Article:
Tag Archives: Grammar
If you’ve ever painted a picture more than a colouring book or a paint-by-number, chances are you’ve learned something along the way about layers. Layering is also a digital graphics technique in programs such as Photoshop, and as each layer is made, the image changes, taking on the shapes or colours as you add the consecutive elements.
Besides being a writer, I am also a vocal coach. I only take on students who are already in bands, or preparing for recordings or competitions, and one of the things I teach them is layering within a vocal performance: The nuances of thoughts, the power of imagination, the colouring of the vocals through not only the physical placement of the tone within their instrument (their body), but the placement of their imagination. One can communicate boredom or interest or empathy with the exact same wording by merely varying the intonation, and that comes through the layering of the performance.
Writing is much the same way: It is through the employment of grammar, spelling and punctuation that we signal the reader to prepare for a particular experience; as Mark Twain said, “The difference between the right word and the almost right word is the difference between lightning and a lightning bug.”
Oh, the difference between, “It was rainy last night,” and “It was a dark and stormy night”!
So the next time you feel like your manuscript or poem is falling flat, take a minute to think about the layers, and see what creative brush strokes you can give your work.
The following sentences are taken verbatim from comments on unwitting websites; I’ve collected them as I’ve come across them since Autumn of 2013. Sometimes I couldn’t help myself and put my comments in parentheses; other comments there are simply reference to the context. I have dozens more, but certain things in life are better in small doses…
- “Don’t look like you like didn’t eat it all” (man, late-50s)
- “I just havta buy some…” (woman, 18)
- (Headline): “Welfare Check Leads to Homicide Investigation” (Referring to a response of officers to check on a suspicious situation, and not a monetary cheque…)
- “I love London. Especially the countryside.” (face palm…not strictly bad grammar; just ignorance…)
- “Now this statement I like – we are Ameica and our language is English – you want6 to live hear learn our language. And go by our rules.” (Concerning a sign that said, “Welcome to America. Press 1 for English; Press 2 to disconnect until you learn English.” Clearly they missed grammar and spelling lessons.)
- “Lively up yourself.”
- “Who’s agree with us?”
- “Sorry hand finger bad cut bleeding after topaz scared and did it. sorry it not up in the morning. Sorry sorting it I hope” (Whaaat??)
- “I think it gonna b 2 these 4 me 2nite.” (Clearly.)
- “That is the days I go shopping even if I don’t buy nothing hoping the family left at home do something.” (Hopefully the family is learning better grammar than this mother did…)
Recently I asked my Facebook connections if they could help me with a Latin phrase; the phrase has to do with the computation of days in the Julian calendar (calends, ides, nones, etc.). Here is my exact post:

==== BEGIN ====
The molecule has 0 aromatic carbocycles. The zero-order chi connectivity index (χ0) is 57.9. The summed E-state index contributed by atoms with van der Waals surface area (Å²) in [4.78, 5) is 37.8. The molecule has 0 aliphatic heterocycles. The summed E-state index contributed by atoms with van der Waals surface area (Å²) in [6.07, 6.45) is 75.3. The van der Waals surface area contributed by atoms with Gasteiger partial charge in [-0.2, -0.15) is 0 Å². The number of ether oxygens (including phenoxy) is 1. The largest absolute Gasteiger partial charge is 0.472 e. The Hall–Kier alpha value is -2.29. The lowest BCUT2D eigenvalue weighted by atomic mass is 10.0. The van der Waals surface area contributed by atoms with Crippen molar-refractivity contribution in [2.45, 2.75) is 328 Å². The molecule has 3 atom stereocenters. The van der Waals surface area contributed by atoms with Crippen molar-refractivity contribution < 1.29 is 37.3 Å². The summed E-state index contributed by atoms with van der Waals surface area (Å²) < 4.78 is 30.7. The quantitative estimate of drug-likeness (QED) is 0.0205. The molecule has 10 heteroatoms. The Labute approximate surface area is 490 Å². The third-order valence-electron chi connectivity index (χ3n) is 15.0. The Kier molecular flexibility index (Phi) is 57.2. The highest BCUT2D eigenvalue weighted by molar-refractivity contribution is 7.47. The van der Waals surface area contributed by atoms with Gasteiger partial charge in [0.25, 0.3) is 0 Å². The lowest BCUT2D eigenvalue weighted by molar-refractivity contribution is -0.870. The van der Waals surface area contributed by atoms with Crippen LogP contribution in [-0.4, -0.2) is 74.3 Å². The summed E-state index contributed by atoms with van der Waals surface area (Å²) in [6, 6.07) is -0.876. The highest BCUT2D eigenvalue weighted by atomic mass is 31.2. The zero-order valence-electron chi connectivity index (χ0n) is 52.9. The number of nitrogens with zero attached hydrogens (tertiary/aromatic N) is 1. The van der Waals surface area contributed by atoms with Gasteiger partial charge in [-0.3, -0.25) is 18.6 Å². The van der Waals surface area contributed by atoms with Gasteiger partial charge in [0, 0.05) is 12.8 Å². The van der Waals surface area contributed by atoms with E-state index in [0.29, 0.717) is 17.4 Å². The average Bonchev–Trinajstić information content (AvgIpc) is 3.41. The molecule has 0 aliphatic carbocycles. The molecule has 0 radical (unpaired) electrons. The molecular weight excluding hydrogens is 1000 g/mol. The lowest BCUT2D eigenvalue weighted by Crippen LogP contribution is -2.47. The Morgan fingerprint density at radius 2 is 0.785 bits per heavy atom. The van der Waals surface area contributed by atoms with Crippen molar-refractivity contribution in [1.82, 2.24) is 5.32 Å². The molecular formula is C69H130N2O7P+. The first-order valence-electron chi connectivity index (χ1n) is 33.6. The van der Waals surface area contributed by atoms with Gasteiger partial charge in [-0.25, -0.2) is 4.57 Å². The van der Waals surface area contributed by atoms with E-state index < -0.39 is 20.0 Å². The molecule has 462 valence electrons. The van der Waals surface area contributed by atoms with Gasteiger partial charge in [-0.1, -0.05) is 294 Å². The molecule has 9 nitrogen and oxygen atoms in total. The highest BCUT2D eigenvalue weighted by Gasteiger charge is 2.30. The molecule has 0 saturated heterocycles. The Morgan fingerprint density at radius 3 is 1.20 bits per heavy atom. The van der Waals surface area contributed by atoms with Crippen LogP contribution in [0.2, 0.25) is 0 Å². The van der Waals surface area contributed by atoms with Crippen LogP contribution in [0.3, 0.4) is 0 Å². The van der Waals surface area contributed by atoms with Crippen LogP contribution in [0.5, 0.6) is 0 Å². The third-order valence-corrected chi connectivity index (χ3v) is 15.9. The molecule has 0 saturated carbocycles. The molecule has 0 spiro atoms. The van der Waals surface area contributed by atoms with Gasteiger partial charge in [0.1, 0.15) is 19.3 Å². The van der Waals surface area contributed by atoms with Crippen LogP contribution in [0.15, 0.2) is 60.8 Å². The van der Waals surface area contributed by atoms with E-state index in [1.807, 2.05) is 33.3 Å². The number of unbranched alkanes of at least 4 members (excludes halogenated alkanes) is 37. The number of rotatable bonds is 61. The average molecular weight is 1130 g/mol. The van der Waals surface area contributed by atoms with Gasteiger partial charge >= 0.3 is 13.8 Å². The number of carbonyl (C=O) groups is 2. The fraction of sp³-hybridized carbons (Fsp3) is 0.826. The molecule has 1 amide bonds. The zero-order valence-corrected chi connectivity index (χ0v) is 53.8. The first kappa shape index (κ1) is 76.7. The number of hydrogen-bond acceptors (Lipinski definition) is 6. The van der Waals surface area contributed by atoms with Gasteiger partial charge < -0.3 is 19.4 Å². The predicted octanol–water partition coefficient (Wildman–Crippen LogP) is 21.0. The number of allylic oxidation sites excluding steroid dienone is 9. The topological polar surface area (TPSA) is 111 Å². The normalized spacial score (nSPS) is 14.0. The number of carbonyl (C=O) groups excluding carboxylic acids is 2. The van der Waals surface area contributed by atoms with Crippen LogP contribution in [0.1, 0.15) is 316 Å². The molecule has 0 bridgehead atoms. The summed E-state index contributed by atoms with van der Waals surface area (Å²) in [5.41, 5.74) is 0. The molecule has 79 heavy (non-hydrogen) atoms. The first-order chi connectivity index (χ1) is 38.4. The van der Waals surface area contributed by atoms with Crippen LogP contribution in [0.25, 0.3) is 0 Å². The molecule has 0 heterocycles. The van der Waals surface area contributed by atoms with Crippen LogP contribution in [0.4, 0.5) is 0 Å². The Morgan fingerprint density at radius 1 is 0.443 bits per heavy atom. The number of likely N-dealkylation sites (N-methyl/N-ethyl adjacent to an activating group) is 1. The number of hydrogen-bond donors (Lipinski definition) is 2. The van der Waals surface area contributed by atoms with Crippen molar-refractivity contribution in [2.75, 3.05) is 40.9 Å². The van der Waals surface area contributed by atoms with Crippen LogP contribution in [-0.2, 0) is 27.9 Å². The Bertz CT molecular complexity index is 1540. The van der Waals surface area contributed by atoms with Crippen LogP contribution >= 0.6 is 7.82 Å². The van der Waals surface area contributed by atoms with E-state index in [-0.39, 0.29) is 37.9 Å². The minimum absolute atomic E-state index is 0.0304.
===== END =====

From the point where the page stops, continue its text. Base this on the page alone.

“Calling all Romance Language speakers (French, Italian, Spanish, etc.): Does the following phrase (any of its words) render something similar in your language, and if so, what do those words mean? The phrase is in Latin, “Principium mensis cujusque vocato kalendas” I understand the first and last words, but am curious about the three middle words… Thanks for any help.”
Quite a discussion ensued; but I still don’t know if there is an etymological equivalent or relative to “cujusque.” One person suggested the connection of mensis (month) with the medical term – which I should have thought of as the German slang term is “Mens” for women’s monthly cycle. But all other entries tried to help me with the first and last word, and I spent more time explaining my request than I saved by asking in the first place.
This is a trend I’ve noticed on the rise on Facebook in particular, but I am aware that it’s also happening across Cyberland; too often people skim over a text and assume they’ve understood it well enough to make an informed contribution to a discussion. It’s harmless when it only has to do with topics of grammar and language; but when it also enters the formation process of people’s opinions in the political or social arenas, society beware. I usually ignore such discussions with a healthy dose of eye-rolling; but sometimes I have to intervene in the propagation of half-baked ignorance, or I won’t be able to sleep at night.
The illustration is a perfect example of this vague exactitude; people took the time to reply, but they did not take the time to properly read, to inform themselves of the actual task at hand. I have only two words to add: STOP IT!
Having lived on both sides of the Puddle (that’s the Atlantic, for you Americans), I can confirm that English truly is a language that separates the Old World from the New. While the American language seems to be simplifying through the school system and mass media (and don’t even get me started on the spelling!), I doubt that will ever happen in the UK… the language is far too entertaining to let it get boring. Click on the image below for a few gems like “Donkey’s Years”, “it’s monkeys”, “to have a butcher’s”, and “up the wooden hill to Bedfordshire”.